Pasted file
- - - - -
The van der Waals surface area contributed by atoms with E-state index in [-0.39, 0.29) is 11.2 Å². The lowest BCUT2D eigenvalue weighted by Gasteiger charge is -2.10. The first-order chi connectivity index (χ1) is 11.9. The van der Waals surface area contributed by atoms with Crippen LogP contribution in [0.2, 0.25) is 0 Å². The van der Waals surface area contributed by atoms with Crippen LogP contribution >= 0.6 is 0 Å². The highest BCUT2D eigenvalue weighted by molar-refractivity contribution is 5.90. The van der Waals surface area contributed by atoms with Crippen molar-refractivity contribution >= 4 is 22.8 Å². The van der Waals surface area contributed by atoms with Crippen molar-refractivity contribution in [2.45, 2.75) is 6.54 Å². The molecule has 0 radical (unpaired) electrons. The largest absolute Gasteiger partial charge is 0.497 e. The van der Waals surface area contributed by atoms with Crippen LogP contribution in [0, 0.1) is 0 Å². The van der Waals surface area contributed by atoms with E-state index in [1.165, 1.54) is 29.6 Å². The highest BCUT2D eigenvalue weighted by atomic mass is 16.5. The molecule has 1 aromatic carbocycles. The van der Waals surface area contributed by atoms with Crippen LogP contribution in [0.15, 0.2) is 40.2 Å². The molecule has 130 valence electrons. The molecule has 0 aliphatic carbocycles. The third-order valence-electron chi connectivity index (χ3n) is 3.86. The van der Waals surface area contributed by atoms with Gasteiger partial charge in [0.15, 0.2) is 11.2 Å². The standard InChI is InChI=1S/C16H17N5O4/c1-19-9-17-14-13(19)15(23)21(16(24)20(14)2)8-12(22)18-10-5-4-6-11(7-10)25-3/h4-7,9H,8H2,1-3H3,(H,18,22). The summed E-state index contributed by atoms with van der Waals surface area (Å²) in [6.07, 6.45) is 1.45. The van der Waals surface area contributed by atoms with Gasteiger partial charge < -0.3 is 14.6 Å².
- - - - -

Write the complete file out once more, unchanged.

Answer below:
The van der Waals surface area contributed by atoms with E-state index in [-0.39, 0.29) is 11.2 Å². The lowest BCUT2D eigenvalue weighted by Gasteiger charge is -2.10. The first-order chi connectivity index (χ1) is 11.9. The van der Waals surface area contributed by atoms with Crippen LogP contribution in [0.2, 0.25) is 0 Å². The van der Waals surface area contributed by atoms with Crippen LogP contribution >= 0.6 is 0 Å². The highest BCUT2D eigenvalue weighted by molar-refractivity contribution is 5.90. The van der Waals surface area contributed by atoms with Crippen molar-refractivity contribution >= 4 is 22.8 Å². The van der Waals surface area contributed by atoms with Crippen molar-refractivity contribution in [2.45, 2.75) is 6.54 Å². The molecule has 0 radical (unpaired) electrons. The largest absolute Gasteiger partial charge is 0.497 e. The van der Waals surface area contributed by atoms with Crippen LogP contribution in [0, 0.1) is 0 Å². The van der Waals surface area contributed by atoms with E-state index in [1.165, 1.54) is 29.6 Å². The highest BCUT2D eigenvalue weighted by atomic mass is 16.5. The molecule has 1 aromatic carbocycles. The van der Waals surface area contributed by atoms with Crippen LogP contribution in [0.15, 0.2) is 40.2 Å². The molecule has 130 valence electrons. The molecule has 0 aliphatic carbocycles. The third-order valence-electron chi connectivity index (χ3n) is 3.86. The van der Waals surface area contributed by atoms with Gasteiger partial charge in [0.15, 0.2) is 11.2 Å². The standard InChI is InChI=1S/C16H17N5O4/c1-19-9-17-14-13(19)15(23)21(16(24)20(14)2)8-12(22)18-10-5-4-6-11(7-10)25-3/h4-7,9H,8H2,1-3H3,(H,18,22). The summed E-state index contributed by atoms with van der Waals surface area (Å²) in [6.07, 6.45) is 1.45. The van der Waals surface area contributed by atoms with Gasteiger partial charge < -0.3 is 14.6 Å².